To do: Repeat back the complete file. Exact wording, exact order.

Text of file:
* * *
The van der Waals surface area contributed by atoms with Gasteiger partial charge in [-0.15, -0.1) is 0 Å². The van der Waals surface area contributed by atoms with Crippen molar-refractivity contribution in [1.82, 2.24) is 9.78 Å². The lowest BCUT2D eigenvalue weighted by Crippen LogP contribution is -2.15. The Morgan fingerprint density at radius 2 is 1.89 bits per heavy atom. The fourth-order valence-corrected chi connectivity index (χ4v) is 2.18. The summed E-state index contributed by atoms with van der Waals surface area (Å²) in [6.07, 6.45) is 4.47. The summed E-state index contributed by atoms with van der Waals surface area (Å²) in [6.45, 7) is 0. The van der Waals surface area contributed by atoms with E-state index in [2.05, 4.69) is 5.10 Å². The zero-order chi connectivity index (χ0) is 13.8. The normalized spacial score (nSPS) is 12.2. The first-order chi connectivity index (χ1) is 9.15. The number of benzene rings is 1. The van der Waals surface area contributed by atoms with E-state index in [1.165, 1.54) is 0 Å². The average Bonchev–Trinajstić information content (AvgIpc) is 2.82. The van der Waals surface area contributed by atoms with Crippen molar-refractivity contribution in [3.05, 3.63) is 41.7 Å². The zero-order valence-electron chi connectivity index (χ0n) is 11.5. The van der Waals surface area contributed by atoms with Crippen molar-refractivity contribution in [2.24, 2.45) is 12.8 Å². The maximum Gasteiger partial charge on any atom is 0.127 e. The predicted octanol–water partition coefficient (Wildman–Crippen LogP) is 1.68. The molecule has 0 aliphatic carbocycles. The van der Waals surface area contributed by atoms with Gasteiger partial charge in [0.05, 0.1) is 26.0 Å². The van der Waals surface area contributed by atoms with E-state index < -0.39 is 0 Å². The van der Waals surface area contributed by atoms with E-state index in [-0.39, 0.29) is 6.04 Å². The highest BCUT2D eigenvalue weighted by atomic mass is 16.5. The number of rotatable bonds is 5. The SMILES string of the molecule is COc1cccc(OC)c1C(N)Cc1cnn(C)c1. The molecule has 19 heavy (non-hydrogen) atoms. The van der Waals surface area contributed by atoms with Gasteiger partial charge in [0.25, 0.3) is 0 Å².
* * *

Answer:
The van der Waals surface area contributed by atoms with Gasteiger partial charge in [-0.15, -0.1) is 0 Å². The van der Waals surface area contributed by atoms with Crippen molar-refractivity contribution in [1.82, 2.24) is 9.78 Å². The lowest BCUT2D eigenvalue weighted by Crippen LogP contribution is -2.15. The Morgan fingerprint density at radius 2 is 1.89 bits per heavy atom. The fourth-order valence-corrected chi connectivity index (χ4v) is 2.18. The summed E-state index contributed by atoms with van der Waals surface area (Å²) in [6.07, 6.45) is 4.47. The summed E-state index contributed by atoms with van der Waals surface area (Å²) in [6.45, 7) is 0. The van der Waals surface area contributed by atoms with E-state index in [2.05, 4.69) is 5.10 Å². The zero-order chi connectivity index (χ0) is 13.8. The normalized spacial score (nSPS) is 12.2. The first-order chi connectivity index (χ1) is 9.15. The number of benzene rings is 1. The van der Waals surface area contributed by atoms with E-state index in [1.165, 1.54) is 0 Å². The average Bonchev–Trinajstić information content (AvgIpc) is 2.82. The van der Waals surface area contributed by atoms with Crippen molar-refractivity contribution in [3.05, 3.63) is 41.7 Å². The zero-order valence-electron chi connectivity index (χ0n) is 11.5. The van der Waals surface area contributed by atoms with Crippen molar-refractivity contribution in [2.24, 2.45) is 12.8 Å². The maximum Gasteiger partial charge on any atom is 0.127 e. The predicted octanol–water partition coefficient (Wildman–Crippen LogP) is 1.68. The molecule has 0 aliphatic carbocycles. The van der Waals surface area contributed by atoms with Gasteiger partial charge in [0.05, 0.1) is 26.0 Å². The van der Waals surface area contributed by atoms with E-state index < -0.39 is 0 Å². The van der Waals surface area contributed by atoms with E-state index in [-0.39, 0.29) is 6.04 Å². The highest BCUT2D eigenvalue weighted by atomic mass is 16.5. The number of rotatable bonds is 5. The SMILES string of the molecule is COc1cccc(OC)c1C(N)Cc1cnn(C)c1. The molecule has 19 heavy (non-hydrogen) atoms. The van der Waals surface area contributed by atoms with Gasteiger partial charge in [0.25, 0.3) is 0 Å².